Last modification: 01/19/08 19:26
(Box art by Doug Shannon & Don Woo - front back)
The Swedish Amiga magazine AZine also interviewed me about Deluxe Paint back in 2005. That article's a lot more cheery, and you can read it here. Deluxe Paint also figures prominently in the IEEE's famous "Bushy Tree" diagram of the lineage of visual interactive computing systems as being an ancestor of Photoshop. It is interesting to note that Dan Silva, (Deluxe Paint's original creator), the Knoll brothers (inventors of Photoshop), co-developer Lee Ozer and myself all have historical connections to Xerox and/or Pixar. According to legend, Photoshop was presented (and rejected!) for marketing consideration back in the mists of time by Deluxe Paint's last producer at Electronic Arts, Hal Jordy. (5/11 Update - Hal wrote in to say that the man involved was most likely Stewart Bonn, DPaint's first producer. Having known Stewart Bonn, I asked for (and eventually received) some more details but I'm not sure I'm ready to call this story gospel yet.)
(The following is a response I made in a thread on about.com in response to users asking "Whatever happened to Deluxe Paint?" I'm not sure where you can grab it today - the pre-AGA version used to be available for free download at http://amiga.emucamp.com/top10.htm which at the time claimed sole EAUK permission and hosting rights.)
I was the co-developer of Deluxe Paint from version 4.1 on, along with Lee Ozer. Some people have been wondering whatever happened to the product series, so here's a little background.
EA was going through a big transition from 1992 on, attempting some things that never materialized (creating standup arcade games), some things that only partially materialized (edutainment software, ala the Learning Company) and the franchise-centric EA Sports brand, which was just two guys at the time negotiating with sports agents. Deluxe Paint was part of the now-defunct Tools (formerly Creativity) division, which created everything that wasn't a game: Deluxe Paint, Deluxe Video, Deluxe Music, Deluxe Animation, the Studio/8 and Studio/32 line of Mac products, and others.
Deluxe Paint was one of the most profitable releases in EA history at that point, but was already becoming eclipsed by the much more profitable cartridge divisions selling titles for the Sega Genesis, etc. In fact, the home game consoles were so strong that most of the company was being focused in that area, with only reluctant support for CD-ROM products on PC's and Macs. By the time the first EA Sports titles hit the shelves, it was pretty clear that the company wasn't interested in PC applications anymore, and killed off the entire Tools division. Deluxe Music 2 (done out-of-house by David Joiner) and Deluxe Paint V were the last applications to ship, and we were racing the clock to get DPaintV out the door before Commodore went bankrupt. It was a positively hellish time for morale, and both Lee and I left the company soon after that release.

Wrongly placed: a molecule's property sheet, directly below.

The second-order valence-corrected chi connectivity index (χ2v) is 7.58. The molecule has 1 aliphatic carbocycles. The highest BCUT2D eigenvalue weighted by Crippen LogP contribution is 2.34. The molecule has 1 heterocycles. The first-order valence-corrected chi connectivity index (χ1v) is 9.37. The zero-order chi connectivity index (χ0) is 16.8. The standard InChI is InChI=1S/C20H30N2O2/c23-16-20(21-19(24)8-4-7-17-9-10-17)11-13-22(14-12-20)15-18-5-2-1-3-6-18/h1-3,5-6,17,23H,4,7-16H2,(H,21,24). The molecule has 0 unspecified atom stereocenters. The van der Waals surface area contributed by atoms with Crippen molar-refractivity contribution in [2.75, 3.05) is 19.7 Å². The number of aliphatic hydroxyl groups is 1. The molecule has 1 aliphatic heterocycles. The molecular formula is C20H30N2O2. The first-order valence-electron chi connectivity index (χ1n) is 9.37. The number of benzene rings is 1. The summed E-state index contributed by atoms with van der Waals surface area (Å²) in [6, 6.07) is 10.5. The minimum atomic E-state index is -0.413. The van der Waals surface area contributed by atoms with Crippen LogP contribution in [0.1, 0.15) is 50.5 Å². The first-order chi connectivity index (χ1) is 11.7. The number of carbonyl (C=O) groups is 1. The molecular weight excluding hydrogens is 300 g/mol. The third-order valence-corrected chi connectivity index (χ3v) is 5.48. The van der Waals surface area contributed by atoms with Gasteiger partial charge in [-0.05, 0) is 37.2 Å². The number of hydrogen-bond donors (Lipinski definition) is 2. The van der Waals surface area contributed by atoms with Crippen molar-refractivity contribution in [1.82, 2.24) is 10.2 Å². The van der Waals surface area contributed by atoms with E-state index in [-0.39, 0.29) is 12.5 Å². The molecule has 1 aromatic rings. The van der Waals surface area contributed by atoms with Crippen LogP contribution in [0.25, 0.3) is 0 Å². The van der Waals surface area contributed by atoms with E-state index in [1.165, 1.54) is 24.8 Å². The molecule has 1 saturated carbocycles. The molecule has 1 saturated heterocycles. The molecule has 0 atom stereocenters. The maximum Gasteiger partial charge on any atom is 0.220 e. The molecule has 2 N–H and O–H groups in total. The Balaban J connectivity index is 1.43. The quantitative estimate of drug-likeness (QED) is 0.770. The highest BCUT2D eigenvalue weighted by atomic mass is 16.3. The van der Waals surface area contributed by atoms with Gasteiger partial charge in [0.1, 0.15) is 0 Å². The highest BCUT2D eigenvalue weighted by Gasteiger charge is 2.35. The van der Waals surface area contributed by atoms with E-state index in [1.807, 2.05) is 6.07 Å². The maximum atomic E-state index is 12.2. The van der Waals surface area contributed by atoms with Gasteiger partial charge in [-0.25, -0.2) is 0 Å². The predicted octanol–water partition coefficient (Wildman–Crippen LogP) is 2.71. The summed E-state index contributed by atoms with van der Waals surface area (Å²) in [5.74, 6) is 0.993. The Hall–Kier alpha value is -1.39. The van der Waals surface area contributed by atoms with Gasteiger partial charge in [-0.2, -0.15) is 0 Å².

Dan Silva had already moved on to Autodesk after the first three versions of Deluxe Paint. Lee had gotten her start at EA working with Dan on the port of DPaint III that became Deluxe Paint Animation on the PC. Chris Mayer, a former PC video card device driver engineer, maintained the IBM version of DPaint while I was there. (For the record the IBM and Apple II gs ports were done by Brent Iverson, with Steve Shaw doing II Enhanced for the PC and a bit of DPaint 4.) Chuck Swan of Trimedia, Inc. (creator of the Amiga pressure-sensitive tablet driver) consulted with us on pressure support and ARexx for DPaintV.
By the way: If anybody has made pressure support work on an Amiga emulator, I'd like to know! Send me an email (address below.)
Deluxe Paint 4.5/4.6 AGA was the last shining moment for DPaint, as it not only sold tons of copies (many to Commodore for bundling with the A1200) it was also efficient and stable, being the most bug-free release in the entire DPaint series.
DPaintV was much delayed by the fact that we were waiting for Commodore's RTG (ReTargetable Graphics) solution to arrive for native 24-bit support and were let down. The whole product had already been rewritten for 24-bit, but with EA being reluctant to support 3rd-party cards (like Picasso, etc) - we just hoped that C= would be ready for us by the time we were ready for them. Didn't happen. Actually, a lot of things never happened; when I came on board, the company had just given up on trying to turn DPaint a 3-D program, and my own Flash-like video timeline editor (complete with audio and software music synthesizer!) was deemed too advanced for the technology at the time.
Releasing DPaintV became a very low priority for EA upon the collapse of Commodore, with Manufacturing bumping it out of the '94 Xmas release slot and into the following year. It was released however with the help of EA UK, who as our most important internal sponsor has been selling and licensing the product through various third parties in Europe ever since.
Something overlooked in DPaintV is the Player. In prior versions this was just a chopped-up scaled down version of DPaint that was made freely redistributable so anyone could play ANIM files. But in DPaintV, I rewrote the Player from scratch to support full-screen streaming off the hard drive and the thing just burns. (Remember, this was the era when Macs were animating postage stamps and calling it "Desktop Video." There was never a more efficient animator on the Amiga, and it supported ARexx too.
Well, that's it. It was a very hard time in those end days watching Commodore go under, and we only had a few weeks' warning ahead of the rest of the Amiga community. Such is life.
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